Due to the recent rash of fraud cases when it comes to the Paycheck Protection Program (PPP) funds, as well as crisis funds for small businesses, more and more people have heard of Qui Tam lawsuits.
But what exactly are these lawsuits? What purpose do they serve and how do they work?
Defining Qui Tam actions
Cornell Law School discusses Qui Tam lawsuits. Many of these lawsuits take place in cases that involve the defrauding of the federal government. In essence, the person who brings the complaint forward is the relator. They bring their complaint to the government, which gets considered the real plaintiff in the case.
However, if the government wins the case then the relator receives a portion of the legal award the court grants the government. This form of lawsuit is also called popular action. Relators of a False Claims Act qui tam action could potentially receive up to 30 percent of the award the government gets.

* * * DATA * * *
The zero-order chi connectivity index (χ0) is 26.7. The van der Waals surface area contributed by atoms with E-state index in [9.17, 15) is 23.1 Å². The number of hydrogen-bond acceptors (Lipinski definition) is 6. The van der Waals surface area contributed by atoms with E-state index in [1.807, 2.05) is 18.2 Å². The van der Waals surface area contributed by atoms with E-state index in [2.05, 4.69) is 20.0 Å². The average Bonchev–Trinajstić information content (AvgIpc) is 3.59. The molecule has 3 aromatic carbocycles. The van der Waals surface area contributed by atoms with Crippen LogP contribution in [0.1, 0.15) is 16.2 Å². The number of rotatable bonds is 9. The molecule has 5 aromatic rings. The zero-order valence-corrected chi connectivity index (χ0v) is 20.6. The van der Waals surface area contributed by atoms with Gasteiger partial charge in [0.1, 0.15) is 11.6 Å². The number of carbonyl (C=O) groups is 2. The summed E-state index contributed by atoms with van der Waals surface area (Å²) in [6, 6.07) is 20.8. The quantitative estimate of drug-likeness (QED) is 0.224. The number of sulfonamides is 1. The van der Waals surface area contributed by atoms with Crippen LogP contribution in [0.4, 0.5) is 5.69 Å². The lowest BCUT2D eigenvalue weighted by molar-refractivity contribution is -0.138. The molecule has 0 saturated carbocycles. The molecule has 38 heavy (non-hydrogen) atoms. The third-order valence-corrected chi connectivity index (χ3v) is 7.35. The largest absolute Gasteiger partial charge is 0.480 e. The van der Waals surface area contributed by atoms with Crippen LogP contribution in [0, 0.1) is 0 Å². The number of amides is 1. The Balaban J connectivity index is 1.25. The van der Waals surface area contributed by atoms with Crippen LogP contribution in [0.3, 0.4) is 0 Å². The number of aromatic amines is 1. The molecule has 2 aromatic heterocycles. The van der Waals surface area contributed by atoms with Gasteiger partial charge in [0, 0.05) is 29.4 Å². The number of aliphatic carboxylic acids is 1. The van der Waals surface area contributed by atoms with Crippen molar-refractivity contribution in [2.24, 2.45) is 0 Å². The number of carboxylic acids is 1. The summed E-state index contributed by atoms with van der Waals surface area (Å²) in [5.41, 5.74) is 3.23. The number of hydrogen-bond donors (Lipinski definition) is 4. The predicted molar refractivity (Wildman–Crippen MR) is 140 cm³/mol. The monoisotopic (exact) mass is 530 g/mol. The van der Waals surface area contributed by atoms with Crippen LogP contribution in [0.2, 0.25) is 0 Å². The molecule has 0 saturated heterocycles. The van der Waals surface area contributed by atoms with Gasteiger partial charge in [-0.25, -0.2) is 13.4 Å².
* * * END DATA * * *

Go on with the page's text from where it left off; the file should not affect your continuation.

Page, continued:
Payment for blowing the whistle
In short, a whistleblower will act on the behalf of a government entity, pointing the finger at a company or business that has made – or is currently making – false claims in order to receive government funding or government payouts.
In recent years, this became a particularly hot button issue as many companies tried to cheat the system, creating employees that do not exist or exaggerating expenses and other business information to falsely qualify for loans.
Qui Tam lawsuits work as a way to ensure that businesses stay honest and that government funds do not end up in the hands of undeserving companies while rewarding workers who do the groundwork by alerting the government.